A reader recently asked me to recommend some wines to cellar for their newborn—candidates to age 20 to 25 years or more, when junior or sissy has come into their own enophilia.
My answer to them is the same I would give to those seeking appropriate wine gifts for graduates, which is another common query at this time of year: It's best to pass along a gift of wine after you've learned what the recipient likes to drink, as in, once they themselves have become adults.
I speak from experience. I collected cases of wines for my two children a couple of decades ago, and many of the wines are either spent or on the ropes. And frankly, neither of my kids are as interested in wine as I imagined they would be at the time I bought those wines.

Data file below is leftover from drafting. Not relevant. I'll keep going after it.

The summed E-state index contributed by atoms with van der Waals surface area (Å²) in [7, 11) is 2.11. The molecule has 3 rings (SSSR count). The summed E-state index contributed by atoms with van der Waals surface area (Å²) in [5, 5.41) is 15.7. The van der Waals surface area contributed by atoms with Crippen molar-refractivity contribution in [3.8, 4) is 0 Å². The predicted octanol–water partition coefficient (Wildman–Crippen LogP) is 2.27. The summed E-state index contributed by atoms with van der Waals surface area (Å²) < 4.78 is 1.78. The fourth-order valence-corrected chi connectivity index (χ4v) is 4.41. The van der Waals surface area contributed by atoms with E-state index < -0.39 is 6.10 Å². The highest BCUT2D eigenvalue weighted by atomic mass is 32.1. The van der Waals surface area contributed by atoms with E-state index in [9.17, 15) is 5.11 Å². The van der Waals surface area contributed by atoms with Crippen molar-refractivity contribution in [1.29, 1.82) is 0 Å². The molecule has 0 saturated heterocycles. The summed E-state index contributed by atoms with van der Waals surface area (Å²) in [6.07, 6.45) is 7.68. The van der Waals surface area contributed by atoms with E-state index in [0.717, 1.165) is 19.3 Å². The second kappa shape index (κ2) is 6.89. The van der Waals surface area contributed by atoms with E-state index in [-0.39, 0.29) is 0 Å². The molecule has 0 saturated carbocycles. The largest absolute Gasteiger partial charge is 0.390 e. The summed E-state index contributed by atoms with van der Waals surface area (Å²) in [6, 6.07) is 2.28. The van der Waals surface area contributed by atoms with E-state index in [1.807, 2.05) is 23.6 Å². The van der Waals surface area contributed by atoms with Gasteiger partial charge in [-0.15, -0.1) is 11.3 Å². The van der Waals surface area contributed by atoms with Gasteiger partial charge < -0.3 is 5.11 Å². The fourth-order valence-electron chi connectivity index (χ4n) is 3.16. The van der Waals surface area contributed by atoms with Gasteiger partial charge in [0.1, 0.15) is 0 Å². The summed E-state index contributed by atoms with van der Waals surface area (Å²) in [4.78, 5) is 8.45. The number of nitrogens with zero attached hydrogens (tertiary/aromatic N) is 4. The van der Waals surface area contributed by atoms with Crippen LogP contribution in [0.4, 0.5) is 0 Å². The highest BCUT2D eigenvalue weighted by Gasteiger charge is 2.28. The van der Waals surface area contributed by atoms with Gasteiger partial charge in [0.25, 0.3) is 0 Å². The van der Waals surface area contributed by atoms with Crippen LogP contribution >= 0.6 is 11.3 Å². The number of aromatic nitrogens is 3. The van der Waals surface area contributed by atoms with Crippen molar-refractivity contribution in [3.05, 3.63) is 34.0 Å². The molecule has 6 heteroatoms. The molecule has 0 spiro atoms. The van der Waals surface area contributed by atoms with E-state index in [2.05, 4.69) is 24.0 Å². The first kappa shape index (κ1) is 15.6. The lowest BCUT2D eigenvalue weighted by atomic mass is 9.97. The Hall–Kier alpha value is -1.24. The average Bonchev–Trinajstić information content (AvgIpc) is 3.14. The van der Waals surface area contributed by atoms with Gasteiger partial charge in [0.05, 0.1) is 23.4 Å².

Buying those birth-year wines seemed like a good idea at the time, but I have a better one: Wait until they're adults to find out what they like—save that wine gift for one of life's later special occasions. A wedding gift might be the perfect solution.
There are plenty of reasons I don't recommend birth-year wines, not the least of which is the matter of taste and ideal storage conditions. Don't give your child a special-occasion wine when they're still finding their way, moving about the country and still learning to like wine.
A lot has changed, too, in the way we think about cellar-worthy wines. Old standards like Bordeaux, Vintage Port and California Cabernet are still good, popular choices. But what if your grown child likes Riesling, or Pinot Noir? Does it really matter that the date on the bottle be the same as their birth year? Me thinks not, and if junior or sis leans toward earlier-drinking wines (and ends up not liking older wines), you and they will only be disappointed if you pick wines to drink in decades without knowing that the wines will be to their liking.